Third paper (Power of Words)
Peer review 4/13
Paper due in class 4/15

Final research paper
Peer review 4/25
Paper due in class 4/27


Paper requirements and grading

 

Short essays (5-7 pages, 2 references each; first drafts are due for peer review on 2/9, 3/9, and 4/13; final drafts are due in class on Friday 2/13 and 3/13, and 4/15. These essays are responses to the texts, movies, and class discussions. In each of these essays you address the "theme of the month": "Power?" in the first paper, "The Cost of Power" in the second, and "The power of words" in the third. You develop a cogent and insightful argument about a movie and/or text we have discussed in class; feel free to work with anything that came up during our discussions: everything we have said is, so to speak, in the public domain. It is imperative, however, that you develop your own, independent argument. I want to see you think!

The research paper is due for peer review on 4/25; you hand over the final version in class on 4/27. This paper is more involved; it is 10 pages in length (no less, and no more than 15!) and it builds on 5 references: sources you find on your own. (Of course, Gwen and I will help). The paper expands with independent research on the thoughts you developed in one of your short essays . It addresses the general theme of this class; it is thoughtful and carefully argued; it discusses the sources in a meaningful way, and it invites the reader to think along with you. You should begin to think about the research paper immediately after Spring break: play around with topics and research questions, go to the library to find your sources, talk to us about what would be a good research question in the framework of this class. While I will remind you to get your act together, you are pretty much on your own in pacing this project. DO NOT POSTPONE IT UNTIL THE LAST WEEK!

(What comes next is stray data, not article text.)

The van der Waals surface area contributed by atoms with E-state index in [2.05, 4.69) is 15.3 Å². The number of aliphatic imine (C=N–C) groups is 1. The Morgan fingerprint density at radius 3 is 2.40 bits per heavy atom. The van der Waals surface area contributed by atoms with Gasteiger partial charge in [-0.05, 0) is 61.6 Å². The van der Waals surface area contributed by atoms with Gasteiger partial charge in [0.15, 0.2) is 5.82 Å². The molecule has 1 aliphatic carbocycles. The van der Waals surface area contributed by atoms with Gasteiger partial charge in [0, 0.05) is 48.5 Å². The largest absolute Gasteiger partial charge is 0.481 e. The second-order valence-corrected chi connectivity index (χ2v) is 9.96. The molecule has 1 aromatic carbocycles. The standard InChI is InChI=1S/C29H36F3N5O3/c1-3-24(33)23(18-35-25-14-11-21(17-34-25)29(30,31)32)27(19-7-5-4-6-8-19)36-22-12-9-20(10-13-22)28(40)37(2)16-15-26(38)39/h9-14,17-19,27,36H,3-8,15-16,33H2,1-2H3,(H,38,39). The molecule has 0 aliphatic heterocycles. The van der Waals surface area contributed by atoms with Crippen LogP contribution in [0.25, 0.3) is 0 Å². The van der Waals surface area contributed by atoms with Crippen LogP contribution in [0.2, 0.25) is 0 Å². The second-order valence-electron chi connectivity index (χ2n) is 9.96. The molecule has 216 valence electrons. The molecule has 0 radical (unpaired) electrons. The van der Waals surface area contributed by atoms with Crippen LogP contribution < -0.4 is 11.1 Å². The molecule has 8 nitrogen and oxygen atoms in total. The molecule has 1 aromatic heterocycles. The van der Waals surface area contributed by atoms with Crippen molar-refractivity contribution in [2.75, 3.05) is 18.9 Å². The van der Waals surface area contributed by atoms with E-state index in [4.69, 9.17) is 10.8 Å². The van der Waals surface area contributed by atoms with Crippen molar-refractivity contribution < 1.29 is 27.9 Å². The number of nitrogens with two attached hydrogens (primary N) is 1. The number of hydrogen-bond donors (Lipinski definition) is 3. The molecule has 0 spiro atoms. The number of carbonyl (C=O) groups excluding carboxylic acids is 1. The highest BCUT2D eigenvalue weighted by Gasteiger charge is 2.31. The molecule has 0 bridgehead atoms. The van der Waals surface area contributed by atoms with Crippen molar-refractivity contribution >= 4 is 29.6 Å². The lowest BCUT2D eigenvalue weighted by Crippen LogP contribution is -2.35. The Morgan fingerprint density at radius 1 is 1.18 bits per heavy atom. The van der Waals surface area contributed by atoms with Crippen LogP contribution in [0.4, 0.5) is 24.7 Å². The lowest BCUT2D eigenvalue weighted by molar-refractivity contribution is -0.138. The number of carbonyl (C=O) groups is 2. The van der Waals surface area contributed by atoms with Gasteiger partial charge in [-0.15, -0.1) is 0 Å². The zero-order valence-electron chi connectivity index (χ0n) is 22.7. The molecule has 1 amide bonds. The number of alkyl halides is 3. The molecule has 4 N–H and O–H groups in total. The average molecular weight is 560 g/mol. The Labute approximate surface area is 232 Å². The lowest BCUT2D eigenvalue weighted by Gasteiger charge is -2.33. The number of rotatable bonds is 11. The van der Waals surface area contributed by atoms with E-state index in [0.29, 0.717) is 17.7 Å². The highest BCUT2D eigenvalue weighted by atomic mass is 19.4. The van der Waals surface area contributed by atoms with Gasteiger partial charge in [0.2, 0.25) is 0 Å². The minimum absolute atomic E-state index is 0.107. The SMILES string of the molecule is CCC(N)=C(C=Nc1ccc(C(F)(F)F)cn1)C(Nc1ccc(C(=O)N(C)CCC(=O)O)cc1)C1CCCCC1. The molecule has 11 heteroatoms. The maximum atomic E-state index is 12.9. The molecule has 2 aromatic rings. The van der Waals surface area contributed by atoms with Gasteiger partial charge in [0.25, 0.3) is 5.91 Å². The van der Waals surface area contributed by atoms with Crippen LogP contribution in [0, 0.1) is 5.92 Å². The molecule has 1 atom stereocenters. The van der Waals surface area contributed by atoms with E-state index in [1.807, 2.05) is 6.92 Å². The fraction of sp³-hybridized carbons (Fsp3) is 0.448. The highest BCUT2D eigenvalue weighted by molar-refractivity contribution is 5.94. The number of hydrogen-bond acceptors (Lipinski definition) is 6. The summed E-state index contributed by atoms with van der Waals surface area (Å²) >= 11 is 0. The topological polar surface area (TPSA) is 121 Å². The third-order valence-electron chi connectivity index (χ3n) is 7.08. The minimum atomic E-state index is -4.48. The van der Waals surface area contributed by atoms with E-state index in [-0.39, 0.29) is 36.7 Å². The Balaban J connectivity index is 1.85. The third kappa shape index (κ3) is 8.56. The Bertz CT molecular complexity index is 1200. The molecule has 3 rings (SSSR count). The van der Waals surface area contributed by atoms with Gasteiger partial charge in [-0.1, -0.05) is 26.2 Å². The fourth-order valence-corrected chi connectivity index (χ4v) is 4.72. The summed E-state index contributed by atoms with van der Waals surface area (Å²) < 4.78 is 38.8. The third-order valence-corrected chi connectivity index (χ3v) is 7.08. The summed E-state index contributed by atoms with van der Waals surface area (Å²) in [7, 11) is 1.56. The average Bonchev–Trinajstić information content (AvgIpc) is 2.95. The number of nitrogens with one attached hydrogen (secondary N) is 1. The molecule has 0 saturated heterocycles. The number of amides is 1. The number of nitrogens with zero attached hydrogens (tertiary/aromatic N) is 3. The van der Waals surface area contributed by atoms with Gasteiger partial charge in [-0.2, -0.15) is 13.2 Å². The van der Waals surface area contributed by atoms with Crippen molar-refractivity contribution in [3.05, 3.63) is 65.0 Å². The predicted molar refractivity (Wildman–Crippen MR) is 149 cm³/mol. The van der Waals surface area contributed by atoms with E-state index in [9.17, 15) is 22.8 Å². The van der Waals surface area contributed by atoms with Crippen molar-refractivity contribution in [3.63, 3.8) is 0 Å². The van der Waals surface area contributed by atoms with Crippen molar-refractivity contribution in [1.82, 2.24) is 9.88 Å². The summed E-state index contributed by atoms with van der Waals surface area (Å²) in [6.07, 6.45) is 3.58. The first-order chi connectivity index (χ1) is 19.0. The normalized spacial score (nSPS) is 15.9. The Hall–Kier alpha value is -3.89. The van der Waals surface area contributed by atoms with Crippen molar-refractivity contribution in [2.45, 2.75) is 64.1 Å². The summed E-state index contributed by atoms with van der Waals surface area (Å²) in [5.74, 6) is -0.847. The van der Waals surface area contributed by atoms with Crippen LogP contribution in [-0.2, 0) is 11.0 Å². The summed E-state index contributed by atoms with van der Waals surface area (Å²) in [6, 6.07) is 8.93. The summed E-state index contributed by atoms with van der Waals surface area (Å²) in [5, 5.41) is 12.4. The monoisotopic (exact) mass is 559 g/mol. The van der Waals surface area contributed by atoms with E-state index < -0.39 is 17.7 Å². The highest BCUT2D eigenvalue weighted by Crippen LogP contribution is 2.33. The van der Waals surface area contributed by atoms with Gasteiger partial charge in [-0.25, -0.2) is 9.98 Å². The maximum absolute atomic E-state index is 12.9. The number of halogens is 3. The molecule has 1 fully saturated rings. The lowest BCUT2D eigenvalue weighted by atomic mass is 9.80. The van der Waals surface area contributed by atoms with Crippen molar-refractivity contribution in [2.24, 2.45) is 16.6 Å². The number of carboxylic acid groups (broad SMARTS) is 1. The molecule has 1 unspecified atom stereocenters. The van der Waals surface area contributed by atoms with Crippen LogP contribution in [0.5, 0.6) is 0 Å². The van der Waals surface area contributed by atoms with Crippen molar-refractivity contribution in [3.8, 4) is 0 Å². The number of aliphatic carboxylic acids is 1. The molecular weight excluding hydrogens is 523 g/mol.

First drafts of essays will be peer edited in class and are due 2/9 and 3/8, 4/13, 4/25. It is your responsibility towards your classmates to bring the draft to class on these dates; it will affect your grade if you don't.

Each paper is 20% of your grade; peer review 10%, class participation 10%



Policies and rules of conduct

We expect that you take an active role in class proceedings, and that you help us shape the classroom into a positive and encouraging learning environment where respect rules. You participate in shaping class "content" - you should be ready at all times to make quality contributions to our conversations in class, and be prepared in such a way that you can lead a class discussion at any time. It also means that you take responsibility for "process" - that is, you are an active participant from the moment you enter the classroom; your arguments are thoughtful and to the point; you engage with others' point of view. This class is a collaborative project: we value your suggestions and welcome your comments; we will include you in some of our decisions regarding reading materials. Finally, we expect that all interactions, including peer review and comments on others' work, will be conducted in a spirit of constructive collaboration and mutual respect. You may expect the same from us: engagement and respect, constructive criticism, prompt return of papers, a thoughtful attitude towards course content and class proceedings, and a responsive ear towards your questions and concerns.

All work adheres to the honors code. Attendance is mandatory.



Course Texts


Required:
Azar Nafisi Reading Lolita in Tehran
Virginia Woolf A Room of One's Own
Recommended:
Diana Hacker A Writer's Reference
Corrigan A short guide to writing about film
Optional:
Juska Bare
Eaves A Round-Heeled Woman

Take notes when you read a text or watch a movie; organize your comments around the ways in which gender is portrayed, and pay attention to the ways in which its representation is enabling, constraining, problematic, or ok. You should at all times be prepared to bring one or two passages of the movie or the assigned text to our collective attention; you should also be ready to explain why these passages are noteworthy.



The Writing Center

 

The Writing Center, located in TG 106 (ext 72177) is staffed by tutors who are trained to help you clean up your writing. Beginning the second week of the semester WC hours are Sunday through Thursday 7:00 to 10:00 PM.